Raging Calm inspires recovery through its dramatic workshops

John Watts, at the Young Vic
By  Mat Amp

Raging Calm’s second 'Flight' 'workshop as part of the Scorched Earth project, unearthed raw personal and inspiring stories, at the St Mungo's Recovery College, on Sept 9th.

The Scorched Earth project, made possible by National Lottery funding, was initially inspired by a play written by C Walker entitled ‘Heartache in my Eyes’. It consists of a series of two week workshops where participants in recovery write short plays, often autobiographical in nature, that culminate in a live performance.

Jeanette Rourke, who produced the event, said: “The programme works by recruiting 12 people who want to use creativity and lived experience to create a performance at the end of the two weeks. A lot of it is to do with self-esteem, self worth, confidence building...it is life-changing and not just for the participants, but also for their friends and families who can come to understand and reconnect [to loved ones] through the performances.”

The production on the night featured the current participants sharing their deeply personal experiences through the performance of a series of vignettes they had written and rehearsed during the previous fortnight. Stories of isolation and rejection to elation and recovery were framed through the production that included themes such as loss, teenage pregnancy, education, drug addiction and homelessness. The result was a deeply moving and mesmerising production that managed to be extremely raw, touching and occasionally humourous.

Each actor performed on their own or using the other members of the group, to enact the story that they had written. The quality of the individual plays and performances varied, as you would expect from people with very little experience between them, but the production’s impact undoubtedly came from the authenticity of its content.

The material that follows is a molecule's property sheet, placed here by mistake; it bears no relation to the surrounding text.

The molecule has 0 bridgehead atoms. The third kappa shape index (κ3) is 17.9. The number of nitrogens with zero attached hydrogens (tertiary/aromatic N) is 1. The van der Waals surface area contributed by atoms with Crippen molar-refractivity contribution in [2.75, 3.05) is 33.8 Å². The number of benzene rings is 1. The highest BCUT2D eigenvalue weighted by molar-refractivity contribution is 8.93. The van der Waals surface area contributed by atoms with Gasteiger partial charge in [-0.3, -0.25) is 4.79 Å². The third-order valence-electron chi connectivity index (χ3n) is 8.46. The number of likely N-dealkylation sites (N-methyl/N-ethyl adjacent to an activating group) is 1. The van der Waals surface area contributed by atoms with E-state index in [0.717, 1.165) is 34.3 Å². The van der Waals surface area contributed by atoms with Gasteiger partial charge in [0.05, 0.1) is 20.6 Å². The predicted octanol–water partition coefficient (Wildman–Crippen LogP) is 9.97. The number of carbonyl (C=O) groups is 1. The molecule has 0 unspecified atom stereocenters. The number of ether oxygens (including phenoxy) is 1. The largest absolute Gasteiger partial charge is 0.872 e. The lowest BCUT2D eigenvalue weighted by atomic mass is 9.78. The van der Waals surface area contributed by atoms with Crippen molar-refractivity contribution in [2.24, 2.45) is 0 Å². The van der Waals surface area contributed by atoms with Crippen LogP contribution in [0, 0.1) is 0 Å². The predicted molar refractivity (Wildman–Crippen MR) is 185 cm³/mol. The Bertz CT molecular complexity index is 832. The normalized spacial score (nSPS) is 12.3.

The production started chaotically with the group shouting random slogans before John Watts, a former Poached Creative volunteer, delivered a solo piece that centred around society's judgemental hypocrisy. John’s experience as an actor was evident in his stage presence. (He is connected with the Two Boroughs/Young Vic and has featured in a number of their theatre productions about the marginalized in our community). He injected pathos by talking about the loss of his friends and family but hope was offered through sporadic positive messages such as ‘throw that stone' and 'blood may be thicker than water but love is thicker still.'

Tragedy and sadness were offset by hope and humour throughout the 12 stories, that gave the production a cathartic feel and for the performers it felt like an early step on the road to recovery. This strong emotional journey was truly felt by the audience and added to the power of the production.

It was a night of deeply powerful drama. It was raw, occasionally humorous and at times disturbing, but immensely rewarding for both the audience and the participants. It is astonishing how the program has had such a positive impact on its participants in such a short amount of time.

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